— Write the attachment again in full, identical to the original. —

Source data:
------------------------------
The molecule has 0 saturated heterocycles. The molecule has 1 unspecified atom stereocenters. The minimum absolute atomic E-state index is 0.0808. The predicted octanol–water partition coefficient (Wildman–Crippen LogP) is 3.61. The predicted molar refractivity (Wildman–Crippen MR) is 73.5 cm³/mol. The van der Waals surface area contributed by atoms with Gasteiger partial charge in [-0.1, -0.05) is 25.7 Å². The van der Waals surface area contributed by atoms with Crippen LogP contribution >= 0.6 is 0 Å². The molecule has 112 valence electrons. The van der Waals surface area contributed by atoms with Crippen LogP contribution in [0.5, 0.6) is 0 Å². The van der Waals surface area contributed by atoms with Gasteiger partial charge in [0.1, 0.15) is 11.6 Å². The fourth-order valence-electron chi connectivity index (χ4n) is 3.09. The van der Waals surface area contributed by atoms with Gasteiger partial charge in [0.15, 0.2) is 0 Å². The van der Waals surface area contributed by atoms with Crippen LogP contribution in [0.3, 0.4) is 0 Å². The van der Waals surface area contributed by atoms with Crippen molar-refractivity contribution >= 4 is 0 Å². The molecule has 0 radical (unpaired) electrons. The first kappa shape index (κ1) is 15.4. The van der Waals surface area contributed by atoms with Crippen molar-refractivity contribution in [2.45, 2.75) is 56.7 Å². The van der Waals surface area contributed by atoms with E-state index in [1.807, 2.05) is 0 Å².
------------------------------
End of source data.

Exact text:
The molecule has 0 saturated heterocycles. The molecule has 1 unspecified atom stereocenters. The minimum absolute atomic E-state index is 0.0808. The predicted octanol–water partition coefficient (Wildman–Crippen LogP) is 3.61. The predicted molar refractivity (Wildman–Crippen MR) is 73.5 cm³/mol. The van der Waals surface area contributed by atoms with Gasteiger partial charge in [-0.1, -0.05) is 25.7 Å². The van der Waals surface area contributed by atoms with Crippen LogP contribution >= 0.6 is 0 Å². The molecule has 112 valence electrons. The van der Waals surface area contributed by atoms with Crippen LogP contribution in [0.5, 0.6) is 0 Å². The van der Waals surface area contributed by atoms with Gasteiger partial charge in [0.1, 0.15) is 11.6 Å². The fourth-order valence-electron chi connectivity index (χ4n) is 3.09. The van der Waals surface area contributed by atoms with Gasteiger partial charge in [0.15, 0.2) is 0 Å². The van der Waals surface area contributed by atoms with Crippen LogP contribution in [0.3, 0.4) is 0 Å². The van der Waals surface area contributed by atoms with Crippen molar-refractivity contribution >= 4 is 0 Å². The molecule has 0 radical (unpaired) electrons. The first kappa shape index (κ1) is 15.4. The van der Waals surface area contributed by atoms with Crippen molar-refractivity contribution in [2.45, 2.75) is 56.7 Å². The van der Waals surface area contributed by atoms with E-state index in [1.807, 2.05) is 0 Å².